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Wednesday, July 10, 2013

Grumpy Uncles

A friend of mine recently accused me in particular, and libertarians (and probably conservatives) in general, of being "grumpy uncles":
"I'm still looking for the avowed libertarian who doesn't come across as a grumpy uncle."
I don't think I qualify as an "avowed" libertarian, but some background is in order.  I would describe my friend as being enamored with Statism and I take the definition of Statism right out of the dictionary: "the principle or policy of concentrating extensive economic, political, and related controls in the state at the cost of individual liberty."  He believes that the reduction of individual liberty is more than made up for by the solutions made possible using the resources available to a large and powerful government.

Each of us occasionally sends the other a book to read.  The last book I sent him was A Conflict of Visions by Thomas Sowell which makes the argument (compellingly, in my opinion) that a vast number of ideological disagreements can be traced back to assumptions about human nature and the extent of the malleability of human nature.

My friend continued with:
"Although I've experienced plenty of times with you when joy was the operative factor, your written language almost always comes across as negative when it comes to evaluating the human condition (starting with yourself)."
I'm no angel and I know it and I rather doubt that the world is populated with all that many angels or even saints.  Perhaps I'm projecting, but I think it's likely that most people are like me, and with the right incentives have a capacity to live good lives that are beneficial to themselves and those around them.  However, without those incentives or with the wrong incentives, they have the capacity for evil, perhaps great evil.

An example I've given both to my friend and detailed in comment sections of various blogs (including this one) is that I'd be a disaster if I was working within a government framework and had much power.  While I probably wouldn't hurt any fellow citizens if it didn't benefit me (and my family, friends, and communities), if I was presented with a situation where I could extract a penny from every citizen and line my pockets with it, I wouldn't hesitate.  A mere penny.  Even the poorest of poor would hardly miss a penny.  And given a population of 300 million, that would be $3,000,000 in my pocket.  Definitely a worthwhile tradeoff to me.  I wouldn't even feel guilty - a mere penny!

When a million politicians, bureaucrats, lobbyists, government contractors, and constituents all do the same thing, it turns into many thousands of dollars out of the pockets of every citizen every year.  And that's pretty much how the whole lobbyist-bureaucrat game works.

So yes, starting with myself, I have a pretty skeptical view of the human condition when it comes to running governments.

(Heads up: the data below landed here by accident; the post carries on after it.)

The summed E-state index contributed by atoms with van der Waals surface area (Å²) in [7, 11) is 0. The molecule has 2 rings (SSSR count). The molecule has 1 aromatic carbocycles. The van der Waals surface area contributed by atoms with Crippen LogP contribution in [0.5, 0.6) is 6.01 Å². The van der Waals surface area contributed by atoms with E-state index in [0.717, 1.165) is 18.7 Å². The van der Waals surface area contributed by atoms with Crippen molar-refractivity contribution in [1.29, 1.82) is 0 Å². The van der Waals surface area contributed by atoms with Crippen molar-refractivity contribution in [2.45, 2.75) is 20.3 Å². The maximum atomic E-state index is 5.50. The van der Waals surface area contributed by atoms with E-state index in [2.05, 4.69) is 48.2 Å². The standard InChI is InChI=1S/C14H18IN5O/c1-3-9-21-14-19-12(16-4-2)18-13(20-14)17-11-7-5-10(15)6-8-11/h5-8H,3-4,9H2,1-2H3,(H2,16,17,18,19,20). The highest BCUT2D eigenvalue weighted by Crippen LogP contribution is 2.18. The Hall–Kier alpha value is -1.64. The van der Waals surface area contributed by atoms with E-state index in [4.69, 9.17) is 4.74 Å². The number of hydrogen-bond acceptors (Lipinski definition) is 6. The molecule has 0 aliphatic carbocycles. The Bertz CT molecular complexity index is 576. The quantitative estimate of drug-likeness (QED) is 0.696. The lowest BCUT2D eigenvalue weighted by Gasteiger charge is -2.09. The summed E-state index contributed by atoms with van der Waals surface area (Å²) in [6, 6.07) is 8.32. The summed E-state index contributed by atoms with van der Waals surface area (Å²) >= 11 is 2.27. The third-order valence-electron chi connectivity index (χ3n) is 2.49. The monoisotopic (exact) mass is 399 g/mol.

The other reason I'm a grumpy uncle according to my friend, is my disdain for the concept of utilizing experts to tell me and the rest of us how we should live:
"The no-so-subtle loathing by people like Sowell for those of us who dare to imagine that we can actually make the world a better place by taking action at a level above that of the individual used to surprise me given how much empirical evidence there is for the progress wrought on behalf of collective ends.  Sowell and others deride "experts" as if experts have never accomplished something useful."
Yes, I am continually unenthusiastic about assigning yet more resources for yet more "experts" to come up with yet more regulations and programs administered by yet more government costing me yet more money while reducing my liberty every step of the way.  I can see how Statists would find my attitude as decidedly grumpy.

My friend can't understand why I might be grumpy just because I'm forced to fund and be subject to his beloved government and I wanted to try and enlighten him.  Conveniently, he's an avowed Atheist - the type that's certain that deities don't exist, that anyone who's not certain of their non-existence is seriously deluded, and that all religion is evil.  Given that, I wrote the following (unedited) to try to enlighten him as to the cause of my grumpiness:
But let me give an analogy that I think sheds light on why libertarians are "grumpy uncles"... 
So let's say that suddenly, the super majority of Christians in the country managed to get a constitutional amendment passed repealing freedom of religion and declaring the United States to be a Christian nation with forced daily church attendance and whatever the Christian version of sharia law is called including enforced donations to the church.  In addition, the Christians are absolutely certain that this move is required in order to halt and then reverse the rapidly degrading morality that, in their minds, is clearly leading to barbarism and the collapse of the nation.  Because of their certainty of the goodness of their cause, they're also convinced they have the moral high ground in addition to the constitutional and legal high ground. 
And let's take it one step further such that every country on earth also became a Christian country except a dozen poverty stricken hell holes.